“Switch similar items together so you can easily find them later. Use clear storage solutions or labels so you know what’s in the box before you go through it. Use decorative baskets, boxes and bins to store smaller items.”

—April Gandy, founder and lead designer, Alluring Designs Chicago


Consider furniture that maximizes your space

“Strive to maximize the space of each room. Expansive glass, clean lines and simple and generous use of natural materials help make a space feel larger and more luxurious. To complement and further enhance this experience, selecting the right size furniture – traditional or modern – can make the room feel more spacious.

“The same goes for smaller items like wall art, table lamps and the other things we all collect to decorate our homes. The key is to give them enough space so they don’t clutter the tabletop or shelf, just as the furniture shouldn’t make the room feel overly cluttered.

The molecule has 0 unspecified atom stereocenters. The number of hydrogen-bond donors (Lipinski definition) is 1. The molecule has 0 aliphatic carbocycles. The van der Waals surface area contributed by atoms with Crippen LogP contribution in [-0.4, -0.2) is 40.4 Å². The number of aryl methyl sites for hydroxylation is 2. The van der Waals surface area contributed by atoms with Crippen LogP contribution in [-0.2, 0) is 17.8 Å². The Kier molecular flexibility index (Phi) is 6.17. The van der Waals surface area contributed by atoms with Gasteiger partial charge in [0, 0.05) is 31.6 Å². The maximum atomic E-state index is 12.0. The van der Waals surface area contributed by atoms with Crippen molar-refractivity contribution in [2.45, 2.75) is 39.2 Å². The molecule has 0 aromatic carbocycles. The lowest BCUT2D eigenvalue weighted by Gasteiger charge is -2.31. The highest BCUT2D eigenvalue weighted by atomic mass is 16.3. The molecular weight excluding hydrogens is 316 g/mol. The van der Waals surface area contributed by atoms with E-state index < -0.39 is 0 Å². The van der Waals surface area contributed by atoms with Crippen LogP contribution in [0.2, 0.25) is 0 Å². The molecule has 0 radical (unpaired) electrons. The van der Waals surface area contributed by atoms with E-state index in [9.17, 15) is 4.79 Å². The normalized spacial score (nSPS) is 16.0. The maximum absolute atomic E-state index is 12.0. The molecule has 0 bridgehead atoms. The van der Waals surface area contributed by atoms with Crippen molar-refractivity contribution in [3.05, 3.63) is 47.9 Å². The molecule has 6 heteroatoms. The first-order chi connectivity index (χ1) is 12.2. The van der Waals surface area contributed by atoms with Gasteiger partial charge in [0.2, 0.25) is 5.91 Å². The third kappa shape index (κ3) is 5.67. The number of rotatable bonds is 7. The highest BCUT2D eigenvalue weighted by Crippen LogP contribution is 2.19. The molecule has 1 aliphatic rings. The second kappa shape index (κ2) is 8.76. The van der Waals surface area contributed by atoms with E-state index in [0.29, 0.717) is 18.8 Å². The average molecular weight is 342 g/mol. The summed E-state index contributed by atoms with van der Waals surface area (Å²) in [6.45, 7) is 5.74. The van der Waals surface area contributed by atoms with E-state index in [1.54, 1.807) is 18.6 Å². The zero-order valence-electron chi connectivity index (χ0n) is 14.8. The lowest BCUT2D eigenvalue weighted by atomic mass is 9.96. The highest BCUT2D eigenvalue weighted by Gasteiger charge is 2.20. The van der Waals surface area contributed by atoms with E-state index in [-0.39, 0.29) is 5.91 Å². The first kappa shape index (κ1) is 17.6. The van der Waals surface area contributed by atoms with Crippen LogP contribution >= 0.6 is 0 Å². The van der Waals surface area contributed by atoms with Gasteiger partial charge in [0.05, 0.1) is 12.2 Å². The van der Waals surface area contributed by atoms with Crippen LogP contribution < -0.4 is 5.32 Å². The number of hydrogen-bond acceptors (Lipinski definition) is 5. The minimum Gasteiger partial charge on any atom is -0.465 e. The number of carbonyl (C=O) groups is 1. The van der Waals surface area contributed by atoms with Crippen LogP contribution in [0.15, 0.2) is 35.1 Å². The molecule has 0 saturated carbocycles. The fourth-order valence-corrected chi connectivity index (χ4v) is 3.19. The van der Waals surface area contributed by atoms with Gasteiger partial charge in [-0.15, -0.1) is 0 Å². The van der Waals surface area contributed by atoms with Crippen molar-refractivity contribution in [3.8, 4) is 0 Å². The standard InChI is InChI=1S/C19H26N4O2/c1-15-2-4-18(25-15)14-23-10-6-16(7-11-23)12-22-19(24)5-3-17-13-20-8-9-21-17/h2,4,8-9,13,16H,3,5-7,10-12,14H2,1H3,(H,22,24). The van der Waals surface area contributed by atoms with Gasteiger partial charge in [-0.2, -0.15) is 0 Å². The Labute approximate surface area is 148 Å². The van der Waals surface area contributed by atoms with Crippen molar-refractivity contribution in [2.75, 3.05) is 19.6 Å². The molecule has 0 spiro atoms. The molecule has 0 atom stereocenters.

—Thomas Gluck, designer and director of GLUCK+ in New York

Set rules for the future

“I err on the aggressive side of cleaning and do two light pick-ups a day; one in the morning and one before going to sleep. In the morning I put everything in the kitchen away from breakfast and coffee, pet toys, fold any blankets and make beds. This way you go into the day with a tidy house and you return to a clean house. At night I do the dishes, put away the mail, put my family’s things in their storage areas for them to manage, change and sweep the laundry as needed. I think of it as two to five minute rounds a day to keep the house super neat and organized and you don’t have a huge cleanup project to tackle over the weekend or evening.

“If tidying up twice a day seems aggressive, I recommend a five minute tidying session before going to bed. It’s great to wake up in the morning and feel like all you have to do is focus on leaving of the house and starting your day instead of stressing about the various messes in the apartment. Messy space, messy mind.”

Light tidying sessions once or twice a day keep the house neat and organized.

Alchemy Studio

Stephanie Schroeder, director of Alchemy Studio in New York